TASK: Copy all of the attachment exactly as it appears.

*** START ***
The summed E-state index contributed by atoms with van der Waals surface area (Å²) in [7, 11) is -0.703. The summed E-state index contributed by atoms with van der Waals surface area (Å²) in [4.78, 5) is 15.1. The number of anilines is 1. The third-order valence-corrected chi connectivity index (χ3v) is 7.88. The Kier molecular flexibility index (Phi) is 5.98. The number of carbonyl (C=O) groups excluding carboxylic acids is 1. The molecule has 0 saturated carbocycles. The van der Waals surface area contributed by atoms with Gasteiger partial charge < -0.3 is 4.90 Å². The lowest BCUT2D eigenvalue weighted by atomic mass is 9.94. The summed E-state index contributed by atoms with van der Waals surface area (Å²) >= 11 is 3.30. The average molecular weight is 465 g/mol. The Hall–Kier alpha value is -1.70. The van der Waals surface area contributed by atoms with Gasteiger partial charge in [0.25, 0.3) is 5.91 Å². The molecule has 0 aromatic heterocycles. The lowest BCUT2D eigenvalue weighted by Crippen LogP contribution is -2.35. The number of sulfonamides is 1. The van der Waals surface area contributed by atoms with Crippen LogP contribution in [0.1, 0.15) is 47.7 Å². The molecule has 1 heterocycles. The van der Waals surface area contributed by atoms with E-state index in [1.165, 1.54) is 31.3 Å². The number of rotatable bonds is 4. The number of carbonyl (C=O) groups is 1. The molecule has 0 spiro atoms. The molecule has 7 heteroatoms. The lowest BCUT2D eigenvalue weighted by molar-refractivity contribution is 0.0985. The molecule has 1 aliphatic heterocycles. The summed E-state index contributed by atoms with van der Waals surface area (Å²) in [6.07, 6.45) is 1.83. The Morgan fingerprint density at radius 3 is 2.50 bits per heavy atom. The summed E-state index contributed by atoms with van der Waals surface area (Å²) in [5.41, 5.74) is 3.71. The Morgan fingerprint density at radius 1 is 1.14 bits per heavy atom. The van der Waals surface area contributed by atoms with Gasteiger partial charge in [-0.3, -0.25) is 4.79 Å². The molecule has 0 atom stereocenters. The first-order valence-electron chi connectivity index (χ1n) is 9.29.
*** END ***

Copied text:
The summed E-state index contributed by atoms with van der Waals surface area (Å²) in [7, 11) is -0.703. The summed E-state index contributed by atoms with van der Waals surface area (Å²) in [4.78, 5) is 15.1. The number of anilines is 1. The third-order valence-corrected chi connectivity index (χ3v) is 7.88. The Kier molecular flexibility index (Phi) is 5.98. The number of carbonyl (C=O) groups excluding carboxylic acids is 1. The molecule has 0 saturated carbocycles. The van der Waals surface area contributed by atoms with Gasteiger partial charge < -0.3 is 4.90 Å². The lowest BCUT2D eigenvalue weighted by atomic mass is 9.94. The summed E-state index contributed by atoms with van der Waals surface area (Å²) >= 11 is 3.30. The average molecular weight is 465 g/mol. The Hall–Kier alpha value is -1.70. The van der Waals surface area contributed by atoms with Gasteiger partial charge in [0.25, 0.3) is 5.91 Å². The molecule has 0 aromatic heterocycles. The lowest BCUT2D eigenvalue weighted by Crippen LogP contribution is -2.35. The number of sulfonamides is 1. The van der Waals surface area contributed by atoms with Crippen LogP contribution in [0.1, 0.15) is 47.7 Å². The molecule has 1 heterocycles. The van der Waals surface area contributed by atoms with E-state index in [1.165, 1.54) is 31.3 Å². The number of rotatable bonds is 4. The number of carbonyl (C=O) groups is 1. The molecule has 0 spiro atoms. The molecule has 7 heteroatoms. The lowest BCUT2D eigenvalue weighted by molar-refractivity contribution is 0.0985. The molecule has 1 aliphatic heterocycles. The summed E-state index contributed by atoms with van der Waals surface area (Å²) in [6.07, 6.45) is 1.83. The Morgan fingerprint density at radius 3 is 2.50 bits per heavy atom. The summed E-state index contributed by atoms with van der Waals surface area (Å²) in [5.41, 5.74) is 3.71. The Morgan fingerprint density at radius 1 is 1.14 bits per heavy atom. The van der Waals surface area contributed by atoms with Gasteiger partial charge in [-0.3, -0.25) is 4.79 Å². The molecule has 0 atom stereocenters. The first-order valence-electron chi connectivity index (χ1n) is 9.29.